Following on from a friend of mine seeing it, I decided to have a look and see if there were any tickets still available for “The Resistible Rise of Arturo UI” at the Donmar Warehouse on the date I was available in London with no solid plans. (Last Saturday) As it turned out, there was – just one ticket apparently “near the back”. That’s OK, I’m tall, so yep, ticket successfully obtained.
As usual with my theatre trips, I knew absolutely sod-all about the play. Indeed, I’d never even heard of it before the previous weekend. That doesn’t bother me anyway, and armed with a decent review from someone whose opinion I tend to trust, I was willing to go for it. All I knew was the name, and that it was by Bertolt Brecht.
And I’m really glad I did. The original play is an allegory based around the rise of Hitler in Germany, but using the gangsters of 1920s/1930s America to tell the story. It’s been updated a bit – there were lots of references to Trump and his collaborators, along with an (odd but effective) sung intro to each major scene, using modern(ish) songs.
It’s very hard to not see the parallels between Nazi Germany and Trump’s rise, so it all felt very relevant. But still interesting in a lot of ways.
The entire of the Donmar Warehouse has been changed for this production, and it’s been made into a 20s/30s speakeasy. As you walk in, the actors are already on ‘stage’ talking, dancing and the like. It certainly made things more interesting, having Lenny Henry come round in character as the club owner, talking to – and shaking the hands of – all the guests, as well as other cast members doing the rounds.
As an aside, one thing that was great was that a lot of the audience around me were a group of visually-impaired people, coming to the theatre for a play that would also be audio-described for them by a company called TalkingSense – and as it turned out, I got talking to one of the narrators, who was sat next to me for the first half, before going to narrate the second half. I thought it was brilliant to open up theatre in this way (and I also liked that Arturo Ui managed to use one of the visually-impaired people as his ‘witness’ for one section)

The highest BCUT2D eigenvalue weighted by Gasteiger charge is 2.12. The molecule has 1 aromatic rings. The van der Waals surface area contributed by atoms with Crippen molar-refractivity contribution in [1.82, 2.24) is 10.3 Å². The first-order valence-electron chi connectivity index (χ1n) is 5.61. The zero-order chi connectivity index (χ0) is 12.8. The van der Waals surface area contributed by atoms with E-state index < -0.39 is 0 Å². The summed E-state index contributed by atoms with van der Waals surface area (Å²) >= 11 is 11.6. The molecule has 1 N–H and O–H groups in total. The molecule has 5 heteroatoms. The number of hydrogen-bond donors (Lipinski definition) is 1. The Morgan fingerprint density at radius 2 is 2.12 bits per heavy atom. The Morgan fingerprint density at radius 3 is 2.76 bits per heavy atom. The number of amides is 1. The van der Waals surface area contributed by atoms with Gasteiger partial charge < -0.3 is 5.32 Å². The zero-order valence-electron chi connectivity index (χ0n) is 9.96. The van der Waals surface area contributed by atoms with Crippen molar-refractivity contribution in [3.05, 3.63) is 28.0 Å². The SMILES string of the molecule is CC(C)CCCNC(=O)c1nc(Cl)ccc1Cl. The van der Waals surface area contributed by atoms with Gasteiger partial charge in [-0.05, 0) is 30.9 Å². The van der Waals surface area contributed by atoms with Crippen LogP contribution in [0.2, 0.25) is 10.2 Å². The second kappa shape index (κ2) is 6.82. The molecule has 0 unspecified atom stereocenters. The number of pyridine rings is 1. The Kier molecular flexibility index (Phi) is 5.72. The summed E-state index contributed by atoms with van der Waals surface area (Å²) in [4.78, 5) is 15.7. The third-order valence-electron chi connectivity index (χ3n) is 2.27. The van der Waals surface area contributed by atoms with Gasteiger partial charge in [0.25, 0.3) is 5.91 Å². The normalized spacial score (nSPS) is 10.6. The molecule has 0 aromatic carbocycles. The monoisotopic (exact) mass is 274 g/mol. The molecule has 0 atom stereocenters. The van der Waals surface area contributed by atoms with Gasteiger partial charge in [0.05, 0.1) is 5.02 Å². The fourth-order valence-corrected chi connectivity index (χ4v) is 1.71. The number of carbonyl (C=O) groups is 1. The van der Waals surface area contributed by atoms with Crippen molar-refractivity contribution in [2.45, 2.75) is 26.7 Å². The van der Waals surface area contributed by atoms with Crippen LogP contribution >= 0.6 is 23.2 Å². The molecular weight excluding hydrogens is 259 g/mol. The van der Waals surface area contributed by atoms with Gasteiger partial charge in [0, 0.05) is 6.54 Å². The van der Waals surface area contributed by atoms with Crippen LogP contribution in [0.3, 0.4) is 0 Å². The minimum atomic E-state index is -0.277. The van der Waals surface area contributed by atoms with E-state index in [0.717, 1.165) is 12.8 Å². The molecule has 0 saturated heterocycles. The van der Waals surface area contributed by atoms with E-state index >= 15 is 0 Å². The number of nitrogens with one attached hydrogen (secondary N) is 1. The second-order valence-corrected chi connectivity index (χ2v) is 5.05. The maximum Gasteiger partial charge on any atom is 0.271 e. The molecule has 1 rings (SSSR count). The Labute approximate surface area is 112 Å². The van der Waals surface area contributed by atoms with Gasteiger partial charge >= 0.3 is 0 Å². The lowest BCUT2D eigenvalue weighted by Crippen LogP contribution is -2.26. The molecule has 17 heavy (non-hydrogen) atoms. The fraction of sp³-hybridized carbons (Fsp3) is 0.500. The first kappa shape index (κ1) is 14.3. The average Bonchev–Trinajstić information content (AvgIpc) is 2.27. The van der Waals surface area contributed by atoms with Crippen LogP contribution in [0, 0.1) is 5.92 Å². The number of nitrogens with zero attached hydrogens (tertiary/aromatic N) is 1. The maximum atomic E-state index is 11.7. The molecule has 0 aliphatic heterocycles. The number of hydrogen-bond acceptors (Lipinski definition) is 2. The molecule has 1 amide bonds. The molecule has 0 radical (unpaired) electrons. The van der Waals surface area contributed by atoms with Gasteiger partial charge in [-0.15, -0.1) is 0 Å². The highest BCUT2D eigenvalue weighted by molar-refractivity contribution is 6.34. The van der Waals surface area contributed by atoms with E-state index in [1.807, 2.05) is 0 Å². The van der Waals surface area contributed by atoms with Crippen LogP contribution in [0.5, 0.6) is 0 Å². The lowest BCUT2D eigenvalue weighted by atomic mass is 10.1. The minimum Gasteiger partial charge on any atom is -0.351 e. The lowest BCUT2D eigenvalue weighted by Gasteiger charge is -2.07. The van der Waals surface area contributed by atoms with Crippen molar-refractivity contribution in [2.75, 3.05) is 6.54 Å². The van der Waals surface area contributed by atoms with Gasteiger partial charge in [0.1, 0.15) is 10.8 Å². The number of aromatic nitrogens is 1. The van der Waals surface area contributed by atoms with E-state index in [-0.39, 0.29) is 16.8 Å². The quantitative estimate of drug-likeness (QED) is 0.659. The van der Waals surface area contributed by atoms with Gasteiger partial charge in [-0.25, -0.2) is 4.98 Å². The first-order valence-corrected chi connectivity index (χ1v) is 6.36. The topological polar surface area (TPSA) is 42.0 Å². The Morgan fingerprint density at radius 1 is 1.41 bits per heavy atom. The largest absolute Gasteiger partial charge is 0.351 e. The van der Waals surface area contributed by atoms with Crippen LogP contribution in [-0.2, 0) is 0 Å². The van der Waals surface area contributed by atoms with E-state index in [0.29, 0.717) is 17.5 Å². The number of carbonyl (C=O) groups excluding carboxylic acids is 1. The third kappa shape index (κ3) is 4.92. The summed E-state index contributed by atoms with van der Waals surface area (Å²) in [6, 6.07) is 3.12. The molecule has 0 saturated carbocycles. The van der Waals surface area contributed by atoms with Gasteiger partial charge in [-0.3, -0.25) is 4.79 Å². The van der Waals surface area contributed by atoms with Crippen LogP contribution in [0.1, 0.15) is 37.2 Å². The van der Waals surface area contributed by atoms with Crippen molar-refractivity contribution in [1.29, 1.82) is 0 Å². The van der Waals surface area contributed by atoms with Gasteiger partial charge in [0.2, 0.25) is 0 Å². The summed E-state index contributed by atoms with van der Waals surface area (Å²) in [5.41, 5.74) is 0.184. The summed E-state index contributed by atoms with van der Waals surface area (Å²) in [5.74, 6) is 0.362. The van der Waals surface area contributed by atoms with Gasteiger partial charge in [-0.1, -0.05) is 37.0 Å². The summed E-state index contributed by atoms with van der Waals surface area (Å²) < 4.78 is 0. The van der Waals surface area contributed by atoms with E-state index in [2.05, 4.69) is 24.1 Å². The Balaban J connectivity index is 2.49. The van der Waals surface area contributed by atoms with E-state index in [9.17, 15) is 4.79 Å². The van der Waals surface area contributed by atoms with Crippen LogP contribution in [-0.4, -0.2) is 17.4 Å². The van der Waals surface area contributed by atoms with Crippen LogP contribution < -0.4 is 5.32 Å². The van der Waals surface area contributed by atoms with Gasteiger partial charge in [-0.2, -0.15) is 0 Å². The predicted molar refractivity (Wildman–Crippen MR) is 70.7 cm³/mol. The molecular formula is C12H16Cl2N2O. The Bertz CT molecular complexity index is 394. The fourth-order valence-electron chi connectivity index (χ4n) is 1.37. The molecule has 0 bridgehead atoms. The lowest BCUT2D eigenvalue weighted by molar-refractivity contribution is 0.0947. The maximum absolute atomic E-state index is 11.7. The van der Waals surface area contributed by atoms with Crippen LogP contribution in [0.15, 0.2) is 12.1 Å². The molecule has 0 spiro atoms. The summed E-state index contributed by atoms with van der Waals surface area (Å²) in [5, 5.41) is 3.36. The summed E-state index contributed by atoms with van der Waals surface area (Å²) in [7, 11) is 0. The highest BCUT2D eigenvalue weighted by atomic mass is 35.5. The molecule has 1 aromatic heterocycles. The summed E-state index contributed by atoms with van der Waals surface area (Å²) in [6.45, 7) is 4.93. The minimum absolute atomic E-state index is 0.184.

Ah yes, the audience participation. This was something really interesting, and not something I’d expected at all – this version of the play makes great use of the audience. In the photo above you can see a gallery with people on it – in the second half, these become the jury for a court case, with the judge sat in the middle. Another audience member became the railroaded ‘accused’, and by the end of the play everyone is involved, either standing in support of Ui’s bid to be the main gangster (sorry, “protector”) or sitting – in which case their votes don’t count.
Note – I’m not giving away anything major here – and the production ends tomorrow!
Lenny Henry is particularly impressive as the titular gangster, developing through the production. But he’s also well supported by a generally excellent cast – all of whom also seem to be enjoying taking part in the play. (Which isn’t always the case)
All told, it’s a very dark vision of life – yet also extremely funny. I laughed a lot more than I would have ever expected to, in a play based on the rise of Nazi-ism. If the run were longer, I’d probably enjoy going to see it again. It’s quite a thing.
On Saturday, I went into London – primarily to see Don Juan in Soho again, as I’d booked a ticket for myself, and then my friends booked theirs for a couple of weeks earlier. If I hadn’t enjoyed it when I saw it with them, I’d have given up the ticket or whatever, but I did like it, so I was OK with seeing it twice.